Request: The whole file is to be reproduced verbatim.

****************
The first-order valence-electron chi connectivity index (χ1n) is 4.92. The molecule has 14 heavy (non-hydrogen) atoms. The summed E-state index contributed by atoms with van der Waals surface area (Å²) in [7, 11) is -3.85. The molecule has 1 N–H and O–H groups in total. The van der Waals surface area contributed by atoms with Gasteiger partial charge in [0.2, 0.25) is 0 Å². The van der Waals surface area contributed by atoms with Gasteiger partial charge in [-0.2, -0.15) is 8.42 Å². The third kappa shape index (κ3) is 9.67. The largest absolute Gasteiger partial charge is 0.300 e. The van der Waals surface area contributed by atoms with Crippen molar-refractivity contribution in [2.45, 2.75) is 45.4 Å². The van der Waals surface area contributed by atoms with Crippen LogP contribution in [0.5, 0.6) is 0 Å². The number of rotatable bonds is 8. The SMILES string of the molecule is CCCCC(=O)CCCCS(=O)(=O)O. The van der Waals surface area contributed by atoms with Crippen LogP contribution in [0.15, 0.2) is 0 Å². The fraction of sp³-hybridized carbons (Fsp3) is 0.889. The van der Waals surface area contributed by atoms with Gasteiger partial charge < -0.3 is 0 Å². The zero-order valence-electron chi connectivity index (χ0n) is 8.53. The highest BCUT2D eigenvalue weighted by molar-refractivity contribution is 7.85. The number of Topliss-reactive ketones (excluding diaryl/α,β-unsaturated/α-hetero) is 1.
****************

The first-order valence-electron chi connectivity index (χ1n) is 4.92. The molecule has 14 heavy (non-hydrogen) atoms. The summed E-state index contributed by atoms with van der Waals surface area (Å²) in [7, 11) is -3.85. The molecule has 1 N–H and O–H groups in total. The van der Waals surface area contributed by atoms with Gasteiger partial charge in [0.2, 0.25) is 0 Å². The van der Waals surface area contributed by atoms with Gasteiger partial charge in [-0.2, -0.15) is 8.42 Å². The third kappa shape index (κ3) is 9.67. The largest absolute Gasteiger partial charge is 0.300 e. The van der Waals surface area contributed by atoms with Crippen molar-refractivity contribution in [2.45, 2.75) is 45.4 Å². The van der Waals surface area contributed by atoms with Crippen LogP contribution in [0.5, 0.6) is 0 Å². The number of rotatable bonds is 8. The SMILES string of the molecule is CCCCC(=O)CCCCS(=O)(=O)O. The van der Waals surface area contributed by atoms with Crippen LogP contribution in [0.15, 0.2) is 0 Å². The fraction of sp³-hybridized carbons (Fsp3) is 0.889. The van der Waals surface area contributed by atoms with Gasteiger partial charge < -0.3 is 0 Å². The zero-order valence-electron chi connectivity index (χ0n) is 8.53. The highest BCUT2D eigenvalue weighted by molar-refractivity contribution is 7.85. The number of Topliss-reactive ketones (excluding diaryl/α,β-unsaturated/α-hetero) is 1.